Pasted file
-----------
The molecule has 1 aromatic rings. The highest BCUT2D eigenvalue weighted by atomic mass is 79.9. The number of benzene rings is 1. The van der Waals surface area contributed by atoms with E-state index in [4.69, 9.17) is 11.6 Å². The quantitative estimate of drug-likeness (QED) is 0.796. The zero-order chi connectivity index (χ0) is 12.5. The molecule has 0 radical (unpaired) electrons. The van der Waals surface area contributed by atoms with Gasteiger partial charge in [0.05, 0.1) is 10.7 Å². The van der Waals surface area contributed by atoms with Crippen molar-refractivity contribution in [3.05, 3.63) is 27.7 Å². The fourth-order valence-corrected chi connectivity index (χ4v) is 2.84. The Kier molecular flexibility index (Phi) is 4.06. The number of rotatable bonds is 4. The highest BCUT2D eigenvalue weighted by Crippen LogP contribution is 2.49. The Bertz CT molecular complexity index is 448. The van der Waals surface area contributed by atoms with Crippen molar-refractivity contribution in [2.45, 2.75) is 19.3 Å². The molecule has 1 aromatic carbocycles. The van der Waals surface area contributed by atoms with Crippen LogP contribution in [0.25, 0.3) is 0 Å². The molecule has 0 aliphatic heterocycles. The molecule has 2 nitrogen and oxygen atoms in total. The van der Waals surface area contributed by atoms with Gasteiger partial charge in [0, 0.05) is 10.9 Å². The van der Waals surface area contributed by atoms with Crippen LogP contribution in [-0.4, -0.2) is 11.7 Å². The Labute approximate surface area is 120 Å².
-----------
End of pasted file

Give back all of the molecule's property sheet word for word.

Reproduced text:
The molecule has 1 aromatic rings. The highest BCUT2D eigenvalue weighted by atomic mass is 79.9. The number of benzene rings is 1. The van der Waals surface area contributed by atoms with E-state index in [4.69, 9.17) is 11.6 Å². The quantitative estimate of drug-likeness (QED) is 0.796. The zero-order chi connectivity index (χ0) is 12.5. The molecule has 0 radical (unpaired) electrons. The van der Waals surface area contributed by atoms with Gasteiger partial charge in [0.05, 0.1) is 10.7 Å². The van der Waals surface area contributed by atoms with Crippen molar-refractivity contribution in [3.05, 3.63) is 27.7 Å². The fourth-order valence-corrected chi connectivity index (χ4v) is 2.84. The Kier molecular flexibility index (Phi) is 4.06. The number of rotatable bonds is 4. The highest BCUT2D eigenvalue weighted by Crippen LogP contribution is 2.49. The Bertz CT molecular complexity index is 448. The van der Waals surface area contributed by atoms with Crippen molar-refractivity contribution in [2.45, 2.75) is 19.3 Å². The molecule has 1 aromatic carbocycles. The van der Waals surface area contributed by atoms with Crippen LogP contribution in [0.25, 0.3) is 0 Å². The molecule has 0 aliphatic heterocycles. The molecule has 2 nitrogen and oxygen atoms in total. The van der Waals surface area contributed by atoms with Gasteiger partial charge in [0, 0.05) is 10.9 Å². The van der Waals surface area contributed by atoms with Crippen LogP contribution in [-0.4, -0.2) is 11.7 Å². The Labute approximate surface area is 120 Å².